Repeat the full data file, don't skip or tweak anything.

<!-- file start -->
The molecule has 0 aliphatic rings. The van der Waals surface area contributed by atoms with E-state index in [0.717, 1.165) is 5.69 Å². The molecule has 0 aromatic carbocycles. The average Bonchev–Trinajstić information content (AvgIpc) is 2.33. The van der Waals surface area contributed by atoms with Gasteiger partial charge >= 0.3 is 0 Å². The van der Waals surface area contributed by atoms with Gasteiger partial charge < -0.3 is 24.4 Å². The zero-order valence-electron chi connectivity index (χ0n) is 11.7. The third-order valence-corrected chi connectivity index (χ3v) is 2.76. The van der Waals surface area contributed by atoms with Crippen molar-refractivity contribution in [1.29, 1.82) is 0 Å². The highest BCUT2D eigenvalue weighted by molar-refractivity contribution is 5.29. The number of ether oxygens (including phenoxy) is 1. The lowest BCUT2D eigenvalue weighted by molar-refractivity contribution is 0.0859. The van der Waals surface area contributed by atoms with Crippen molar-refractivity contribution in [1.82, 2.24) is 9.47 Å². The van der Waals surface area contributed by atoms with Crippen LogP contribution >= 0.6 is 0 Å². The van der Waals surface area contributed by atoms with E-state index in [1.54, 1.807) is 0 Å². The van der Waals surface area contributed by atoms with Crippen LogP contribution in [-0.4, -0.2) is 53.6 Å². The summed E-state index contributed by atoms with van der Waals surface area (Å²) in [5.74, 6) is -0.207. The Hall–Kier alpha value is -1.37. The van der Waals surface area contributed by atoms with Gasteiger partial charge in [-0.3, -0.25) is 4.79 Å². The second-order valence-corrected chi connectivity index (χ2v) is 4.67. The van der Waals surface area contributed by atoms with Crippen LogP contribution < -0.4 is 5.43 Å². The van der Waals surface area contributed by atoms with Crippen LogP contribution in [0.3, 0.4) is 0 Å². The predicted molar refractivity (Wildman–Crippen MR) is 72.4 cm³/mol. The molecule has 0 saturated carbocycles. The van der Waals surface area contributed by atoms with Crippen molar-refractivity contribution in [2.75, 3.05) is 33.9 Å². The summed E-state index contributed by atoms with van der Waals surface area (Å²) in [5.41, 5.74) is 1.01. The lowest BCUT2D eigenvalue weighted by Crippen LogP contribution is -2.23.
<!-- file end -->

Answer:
The molecule has 0 aliphatic rings. The van der Waals surface area contributed by atoms with E-state index in [0.717, 1.165) is 5.69 Å². The molecule has 0 aromatic carbocycles. The average Bonchev–Trinajstić information content (AvgIpc) is 2.33. The van der Waals surface area contributed by atoms with Gasteiger partial charge >= 0.3 is 0 Å². The van der Waals surface area contributed by atoms with Gasteiger partial charge < -0.3 is 24.4 Å². The zero-order valence-electron chi connectivity index (χ0n) is 11.7. The third-order valence-corrected chi connectivity index (χ3v) is 2.76. The van der Waals surface area contributed by atoms with Crippen molar-refractivity contribution in [1.29, 1.82) is 0 Å². The highest BCUT2D eigenvalue weighted by molar-refractivity contribution is 5.29. The number of ether oxygens (including phenoxy) is 1. The lowest BCUT2D eigenvalue weighted by molar-refractivity contribution is 0.0859. The van der Waals surface area contributed by atoms with Crippen molar-refractivity contribution in [1.82, 2.24) is 9.47 Å². The van der Waals surface area contributed by atoms with Crippen LogP contribution >= 0.6 is 0 Å². The van der Waals surface area contributed by atoms with E-state index in [1.54, 1.807) is 0 Å². The van der Waals surface area contributed by atoms with Crippen LogP contribution in [-0.4, -0.2) is 53.6 Å². The summed E-state index contributed by atoms with van der Waals surface area (Å²) in [5.74, 6) is -0.207. The Hall–Kier alpha value is -1.37. The van der Waals surface area contributed by atoms with Gasteiger partial charge in [-0.3, -0.25) is 4.79 Å². The second-order valence-corrected chi connectivity index (χ2v) is 4.67. The van der Waals surface area contributed by atoms with Crippen LogP contribution < -0.4 is 5.43 Å². The van der Waals surface area contributed by atoms with Crippen LogP contribution in [0.3, 0.4) is 0 Å². The predicted molar refractivity (Wildman–Crippen MR) is 72.4 cm³/mol. The molecule has 0 saturated carbocycles. The van der Waals surface area contributed by atoms with Crippen molar-refractivity contribution in [2.75, 3.05) is 33.9 Å². The summed E-state index contributed by atoms with van der Waals surface area (Å²) in [5.41, 5.74) is 1.01. The lowest BCUT2D eigenvalue weighted by Crippen LogP contribution is -2.23.